It’s been quite a while I didn’t write anything, mostly due to the fact I simply didn’t take the time to do so. I will try and get back into the habit of making this at least a weekly thing, but we’ll see if that’s realistic 🙂
For the past couple of weeks, I have been trying out Cloud9 IDE over the weekends and am really happy I did. I made the switch to a full cloud work environment about 6 months ago, but hadn’t tried actually developing that way (my current job doesn’t require me to do a lot of actual coding) so I thought it a good idea to give it a go with a small project and see how it would work.
Starter: Sign-up to new project
The initial sign-up is very smooth and quick. Not many details to fill-in and, most importantly: they do not force you to give a credit card (A REAL TRIAL! :)). You can then go on and create 1 private (as in, without anyone else being able to look at your source code) project with the free account and that is where the real fun starts.
When you create a new project, this is called a “Workspace” in Cloud9. You can choose from a variety of starter packs (that pre-configure your workspace for the types of technology you’re going to use) or simply go for something “custom”. The first interesting thing I saw whilst creating this workspace was “clone from url”. This option enabled me to specify a github url and create a workspace directly linked to it (pulling the code and letting me commit without a problem). That was a really nice surprise to start off with, as I was anxious as to how I would solve problems with getting stuff into the cloud during my development process.
The IDE looks pretty neat from the first try. Here is an example of both the first page you see (upon project creation — node.js here) and some syntax highlighting
The editor is really smooth and definitely works as nicely as any text-editor I have used natively (granted, I haven’t tried a 3000 line file yet, but still). It is very easy to create files, write code and most importantly… run it…
Running your code
It is in running, testing and debugging my code that I see the enormous benefit of using cloud9. A couple of things quickly jump to mind:
- Live-preview in the same browser tab. It simply updates as you save your files
- SauceLabs integration enables you to test in ANY browser you want – MOBILE INCLUDED. Yup, you heard that right: it takes 10 seconds to save your file and have it run on both an emulated android and an ios device…
- Live link. If the “live preview” is not good enough for you and you want to test your code outside of the cloud9IDE preview, you can simply take the link and open it up in another tab, to test it the old fashioned way.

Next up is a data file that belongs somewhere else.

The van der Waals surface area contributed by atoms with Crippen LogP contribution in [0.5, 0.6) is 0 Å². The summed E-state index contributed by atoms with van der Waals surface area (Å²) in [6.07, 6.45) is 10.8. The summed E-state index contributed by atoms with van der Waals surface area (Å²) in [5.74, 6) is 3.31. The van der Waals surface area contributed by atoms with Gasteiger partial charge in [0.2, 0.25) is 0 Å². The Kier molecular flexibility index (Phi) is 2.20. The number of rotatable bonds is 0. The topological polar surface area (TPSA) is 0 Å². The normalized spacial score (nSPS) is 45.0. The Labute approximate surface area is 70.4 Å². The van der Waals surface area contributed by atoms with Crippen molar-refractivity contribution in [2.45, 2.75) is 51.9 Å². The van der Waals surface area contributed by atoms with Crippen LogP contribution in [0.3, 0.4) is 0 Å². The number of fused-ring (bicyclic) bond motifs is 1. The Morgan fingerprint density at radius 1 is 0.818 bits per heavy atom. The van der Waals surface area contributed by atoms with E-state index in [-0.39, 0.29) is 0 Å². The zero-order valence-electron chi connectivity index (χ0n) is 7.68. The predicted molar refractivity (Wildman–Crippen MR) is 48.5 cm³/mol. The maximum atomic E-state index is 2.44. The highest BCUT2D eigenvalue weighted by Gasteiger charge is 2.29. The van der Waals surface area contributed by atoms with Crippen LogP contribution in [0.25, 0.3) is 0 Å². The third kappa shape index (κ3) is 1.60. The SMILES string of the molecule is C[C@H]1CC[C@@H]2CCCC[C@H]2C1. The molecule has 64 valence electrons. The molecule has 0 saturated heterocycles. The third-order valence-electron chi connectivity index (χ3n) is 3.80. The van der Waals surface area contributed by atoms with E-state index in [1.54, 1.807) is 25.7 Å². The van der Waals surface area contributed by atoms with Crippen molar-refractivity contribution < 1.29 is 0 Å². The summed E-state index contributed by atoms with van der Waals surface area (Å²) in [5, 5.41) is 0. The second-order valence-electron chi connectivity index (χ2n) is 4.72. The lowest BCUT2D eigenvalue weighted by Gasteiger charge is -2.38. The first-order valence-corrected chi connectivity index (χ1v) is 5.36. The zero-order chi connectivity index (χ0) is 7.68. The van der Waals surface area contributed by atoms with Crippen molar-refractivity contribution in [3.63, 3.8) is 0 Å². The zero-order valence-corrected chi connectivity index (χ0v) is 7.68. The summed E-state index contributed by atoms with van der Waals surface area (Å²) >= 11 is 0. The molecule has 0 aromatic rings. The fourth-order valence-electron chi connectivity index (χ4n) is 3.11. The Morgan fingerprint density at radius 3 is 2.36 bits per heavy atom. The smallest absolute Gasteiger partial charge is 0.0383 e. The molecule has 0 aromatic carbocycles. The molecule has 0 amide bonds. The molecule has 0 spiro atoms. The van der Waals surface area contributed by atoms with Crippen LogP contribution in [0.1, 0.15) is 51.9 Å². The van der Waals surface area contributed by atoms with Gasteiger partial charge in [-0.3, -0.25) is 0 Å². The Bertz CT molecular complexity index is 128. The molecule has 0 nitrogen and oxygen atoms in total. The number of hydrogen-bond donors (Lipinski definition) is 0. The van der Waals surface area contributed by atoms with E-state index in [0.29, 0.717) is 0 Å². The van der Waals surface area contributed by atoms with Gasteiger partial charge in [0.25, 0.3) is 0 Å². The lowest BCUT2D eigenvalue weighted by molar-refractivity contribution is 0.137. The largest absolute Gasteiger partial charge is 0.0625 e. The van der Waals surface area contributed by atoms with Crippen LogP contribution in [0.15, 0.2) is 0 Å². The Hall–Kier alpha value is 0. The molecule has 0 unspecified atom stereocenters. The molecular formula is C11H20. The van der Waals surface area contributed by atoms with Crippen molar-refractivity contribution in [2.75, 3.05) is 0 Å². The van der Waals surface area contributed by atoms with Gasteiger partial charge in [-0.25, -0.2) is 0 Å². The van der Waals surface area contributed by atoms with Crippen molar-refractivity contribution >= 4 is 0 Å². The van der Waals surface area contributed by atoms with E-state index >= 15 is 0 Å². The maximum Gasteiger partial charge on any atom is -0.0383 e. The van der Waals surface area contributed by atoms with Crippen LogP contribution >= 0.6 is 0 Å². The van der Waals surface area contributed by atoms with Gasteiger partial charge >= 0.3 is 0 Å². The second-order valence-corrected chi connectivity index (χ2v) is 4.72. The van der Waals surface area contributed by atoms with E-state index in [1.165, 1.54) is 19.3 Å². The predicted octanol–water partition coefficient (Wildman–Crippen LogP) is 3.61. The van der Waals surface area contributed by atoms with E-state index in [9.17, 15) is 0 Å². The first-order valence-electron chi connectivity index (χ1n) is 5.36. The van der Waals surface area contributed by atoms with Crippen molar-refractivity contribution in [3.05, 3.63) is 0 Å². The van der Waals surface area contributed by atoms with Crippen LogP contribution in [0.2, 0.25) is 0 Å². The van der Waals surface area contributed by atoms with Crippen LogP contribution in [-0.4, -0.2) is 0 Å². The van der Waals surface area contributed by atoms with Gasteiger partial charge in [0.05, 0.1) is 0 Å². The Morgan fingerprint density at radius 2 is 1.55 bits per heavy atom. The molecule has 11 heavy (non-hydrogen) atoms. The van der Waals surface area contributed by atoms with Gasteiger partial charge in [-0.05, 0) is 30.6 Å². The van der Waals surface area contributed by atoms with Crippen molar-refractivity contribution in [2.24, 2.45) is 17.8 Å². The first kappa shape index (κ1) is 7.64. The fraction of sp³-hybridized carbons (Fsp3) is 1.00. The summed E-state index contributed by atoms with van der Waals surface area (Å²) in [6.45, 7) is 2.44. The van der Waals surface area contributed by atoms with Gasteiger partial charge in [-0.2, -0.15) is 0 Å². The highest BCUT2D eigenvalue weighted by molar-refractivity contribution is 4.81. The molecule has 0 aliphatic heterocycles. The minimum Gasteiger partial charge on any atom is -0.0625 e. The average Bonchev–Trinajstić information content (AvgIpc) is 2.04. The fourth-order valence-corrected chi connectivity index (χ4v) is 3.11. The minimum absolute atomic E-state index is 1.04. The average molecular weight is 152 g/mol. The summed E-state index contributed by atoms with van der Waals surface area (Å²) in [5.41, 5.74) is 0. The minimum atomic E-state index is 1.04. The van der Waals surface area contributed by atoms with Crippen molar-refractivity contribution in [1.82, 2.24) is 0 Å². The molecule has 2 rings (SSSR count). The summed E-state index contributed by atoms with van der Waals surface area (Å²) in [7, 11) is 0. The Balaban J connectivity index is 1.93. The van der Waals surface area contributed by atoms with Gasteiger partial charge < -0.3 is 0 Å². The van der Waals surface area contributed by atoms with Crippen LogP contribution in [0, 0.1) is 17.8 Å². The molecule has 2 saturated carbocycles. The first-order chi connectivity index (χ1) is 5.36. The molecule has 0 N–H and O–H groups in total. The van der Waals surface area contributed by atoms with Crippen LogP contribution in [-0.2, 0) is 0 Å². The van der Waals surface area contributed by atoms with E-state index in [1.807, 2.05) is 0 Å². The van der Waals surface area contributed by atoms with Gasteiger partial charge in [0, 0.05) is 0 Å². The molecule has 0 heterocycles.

Whilst getting to grips with Cloud9, I was trying to learn a little on html5 mobile app development at the same time, so I wanted to use phonegap and, more specifically, ionic (a framework based around phonegap for html5 mobile development). That is when the power of the terminal became really apparent. I thought I would have to go through all the trouble to get node.js installed and then make it work with phonegap, but no. Node.js was already fully running and the only command I had to put into the terminal was “npm install -g cordova ionic”. That was it… and I’m not even kidding… No errors, no hassle, everything simply installed and my whole workspace was set-up to start developing apps for mobile…
Another useful thing was that at some point I wanted a public URL for my app. As it was HTML5 I also wanted to support normal browsers so I decided to get a heroku app and push it there. Again, I thought I would have to set up the heroku toolbelt and some other things to get this working, but no… IT WAS ALREADY THERE. This meant that the whole process of pushing my code live on a new heroku app took under a minute (setting up the new heroku app INCLUDED).
After 3 days (over the space of 3 weeks) with Cloud9IDE, I am completely sold. I think it is one of the better applications I have tried out over the last years and definitely feels like a major leap forward in the development landscape in general.
I haven’t tried out very heavy set-ups yet, so I’m not saying this is for everyone and every project, but I am definitely recommending this for small to medium-scale web development and any html5 mobile development.
Hope this overview was useful, but let me know if you have any thoughts / comments!